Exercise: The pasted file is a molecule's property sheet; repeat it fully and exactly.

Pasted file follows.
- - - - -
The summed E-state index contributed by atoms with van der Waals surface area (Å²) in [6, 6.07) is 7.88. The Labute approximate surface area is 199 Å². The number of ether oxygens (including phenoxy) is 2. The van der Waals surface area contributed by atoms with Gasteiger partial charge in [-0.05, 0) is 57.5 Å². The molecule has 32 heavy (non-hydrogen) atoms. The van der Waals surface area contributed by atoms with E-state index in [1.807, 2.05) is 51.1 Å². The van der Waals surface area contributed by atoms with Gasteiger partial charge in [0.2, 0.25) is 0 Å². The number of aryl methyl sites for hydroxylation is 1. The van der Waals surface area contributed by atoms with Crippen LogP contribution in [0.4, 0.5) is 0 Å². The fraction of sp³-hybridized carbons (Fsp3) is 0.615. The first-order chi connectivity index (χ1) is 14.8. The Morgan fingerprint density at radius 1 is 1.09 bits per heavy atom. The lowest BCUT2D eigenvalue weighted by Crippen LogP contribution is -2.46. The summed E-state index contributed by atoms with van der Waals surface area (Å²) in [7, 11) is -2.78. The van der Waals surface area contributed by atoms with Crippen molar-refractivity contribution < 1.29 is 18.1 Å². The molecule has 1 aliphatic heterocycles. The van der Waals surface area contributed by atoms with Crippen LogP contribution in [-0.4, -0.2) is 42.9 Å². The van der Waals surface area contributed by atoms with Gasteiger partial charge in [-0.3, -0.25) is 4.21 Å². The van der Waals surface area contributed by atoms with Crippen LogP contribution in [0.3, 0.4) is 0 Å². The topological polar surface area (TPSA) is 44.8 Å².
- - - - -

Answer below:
The summed E-state index contributed by atoms with van der Waals surface area (Å²) in [6, 6.07) is 7.88. The Labute approximate surface area is 199 Å². The number of ether oxygens (including phenoxy) is 2. The van der Waals surface area contributed by atoms with Gasteiger partial charge in [-0.05, 0) is 57.5 Å². The molecule has 32 heavy (non-hydrogen) atoms. The van der Waals surface area contributed by atoms with E-state index in [1.807, 2.05) is 51.1 Å². The van der Waals surface area contributed by atoms with Gasteiger partial charge in [0.2, 0.25) is 0 Å². The number of aryl methyl sites for hydroxylation is 1. The van der Waals surface area contributed by atoms with Crippen LogP contribution in [0.4, 0.5) is 0 Å². The fraction of sp³-hybridized carbons (Fsp3) is 0.615. The first-order chi connectivity index (χ1) is 14.8. The Morgan fingerprint density at radius 1 is 1.09 bits per heavy atom. The lowest BCUT2D eigenvalue weighted by Crippen LogP contribution is -2.46. The summed E-state index contributed by atoms with van der Waals surface area (Å²) in [7, 11) is -2.78. The van der Waals surface area contributed by atoms with Crippen molar-refractivity contribution < 1.29 is 18.1 Å². The molecule has 1 aliphatic heterocycles. The van der Waals surface area contributed by atoms with Crippen LogP contribution in [-0.4, -0.2) is 42.9 Å². The van der Waals surface area contributed by atoms with Gasteiger partial charge in [-0.3, -0.25) is 4.21 Å². The van der Waals surface area contributed by atoms with Crippen LogP contribution in [0.3, 0.4) is 0 Å². The topological polar surface area (TPSA) is 44.8 Å².